The Farmer, The Dog, And The Fox.

A poem by Jean de La Fontaine

[1]

The wolf and fox are neighbours strange:
I would not build within their range.
The fox once eyed with strict regard
From day to day, a poultry-yard;
But though a most accomplish'd cheat,
He could not get a fowl to eat.
Between the risk and appetite,
His rogueship's trouble was not slight.
'Alas!' quoth he, 'this stupid rabble
But mock me with their constant gabble;
I go and come, and rack my brains,
And get my labour for my pains.
Your rustic owner, safe at home,
Takes all the profits as they come:
He sells his capons and his chicks,
Or keeps them hanging on his hook,
All dress'd and ready for his cook;
But I, adept in art and tricks,
Should I but catch the toughest crower,
Should be brimful of joy, and more.
O Jove supreme! why was I made
A master of the fox's trade?
By all the higher powers, and lower,
I swear to rob this chicken-grower!'
Revolving such revenge within,
When night had still'd the various din,
And poppies seem'd to bear full sway
O'er man and dog, as lock'd they lay
Alike secure in slumber deep,
And cocks and hens were fast asleep,
Upon the populous roost he stole.
By negligence, - a common sin, -
The farmer left unclosed the hole,
And, stooping down, the fox went in.
The blood of every fowl was spill'd,
The citadel with murder fill'd.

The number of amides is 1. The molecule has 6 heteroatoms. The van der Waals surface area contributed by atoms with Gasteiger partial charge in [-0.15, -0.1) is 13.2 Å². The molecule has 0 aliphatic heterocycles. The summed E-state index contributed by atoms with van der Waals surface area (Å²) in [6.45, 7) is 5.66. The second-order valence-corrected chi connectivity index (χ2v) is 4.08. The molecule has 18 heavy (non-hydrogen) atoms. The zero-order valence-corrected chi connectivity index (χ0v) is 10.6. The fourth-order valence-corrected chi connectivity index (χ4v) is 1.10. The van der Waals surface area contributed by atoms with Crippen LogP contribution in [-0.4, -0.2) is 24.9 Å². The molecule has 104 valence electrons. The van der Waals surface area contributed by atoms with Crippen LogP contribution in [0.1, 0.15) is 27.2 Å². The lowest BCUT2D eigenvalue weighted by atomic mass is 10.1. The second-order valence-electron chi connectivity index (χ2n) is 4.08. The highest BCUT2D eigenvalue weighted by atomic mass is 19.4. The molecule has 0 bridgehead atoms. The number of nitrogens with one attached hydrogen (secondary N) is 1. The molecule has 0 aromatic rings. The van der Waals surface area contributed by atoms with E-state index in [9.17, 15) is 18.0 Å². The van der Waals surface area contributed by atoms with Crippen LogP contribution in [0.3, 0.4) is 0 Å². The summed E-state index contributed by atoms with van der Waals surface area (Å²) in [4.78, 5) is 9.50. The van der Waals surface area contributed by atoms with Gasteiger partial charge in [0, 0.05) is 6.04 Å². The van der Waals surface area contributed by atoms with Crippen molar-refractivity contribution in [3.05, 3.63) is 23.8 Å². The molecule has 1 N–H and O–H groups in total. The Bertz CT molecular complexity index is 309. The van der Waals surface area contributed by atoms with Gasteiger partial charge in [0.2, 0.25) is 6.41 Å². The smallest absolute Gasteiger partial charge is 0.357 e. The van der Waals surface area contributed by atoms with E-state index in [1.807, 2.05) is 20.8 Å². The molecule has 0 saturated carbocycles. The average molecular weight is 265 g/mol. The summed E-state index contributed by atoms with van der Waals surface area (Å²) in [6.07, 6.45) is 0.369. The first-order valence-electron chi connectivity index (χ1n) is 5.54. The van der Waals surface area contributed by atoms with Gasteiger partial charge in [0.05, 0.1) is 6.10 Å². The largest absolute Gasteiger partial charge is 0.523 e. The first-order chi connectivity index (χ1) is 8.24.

The dawn disclosed sad sights, I ween,
When heaps on slaughter'd heaps were seen,
All weltering in their mingled gore.
With horror stricken, as of yore,
The sun well nigh shrunk back again,
To hide beneath the liquid main.
Such sight once saw the Trojan plain,
When on the fierce Atrides'[2] head
Apollo's awful anger fell,
And strew'd the crimson field with dead:
Of Greeks, scarce one was left to tell
The carnage of that night so dread.
Such slaughter, too, around his tent,
The furious Ajax made, one night,
Of sheep and goats, in easy fight;
In anger blindly confident
That by his well-directed blows
Ulysses fell, or some of those
By whose iniquity and lies
That wily rival took the prize.
The fox, thus having Ajax play'd,
Bore off the nicest of the brood, -
As many pullets as he could, -
And left the rest, all prostrate laid.
The owner found his sole resource
His servants and his dog to curse.
'You useless puppy, better drown'd!
Why did you not your 'larum sound?'
'Why did you not the evil shun,'
Quoth Towser, 'as you might have done?
If you, whose interest was more,
Could sleep and leave an open door,
Think you that I, a dog at best,
Would watch, and lose my precious rest?'
This pithy speech had been, in truth,
Good logic in a master's mouth;
But, coming from a menial's lip,
It even lack'd the lawyership
To save poor Towser from the whip.

O thou who head'st a family,
(An honour never grudged by me,)
Thou art a patriarch unwise,
To sleep, and trust another's eyes.
Thyself shouldst go to bed the last,
Thy doors all seen to, shut and fast.
I charge you never let a fox see
Your special business done by proxy.

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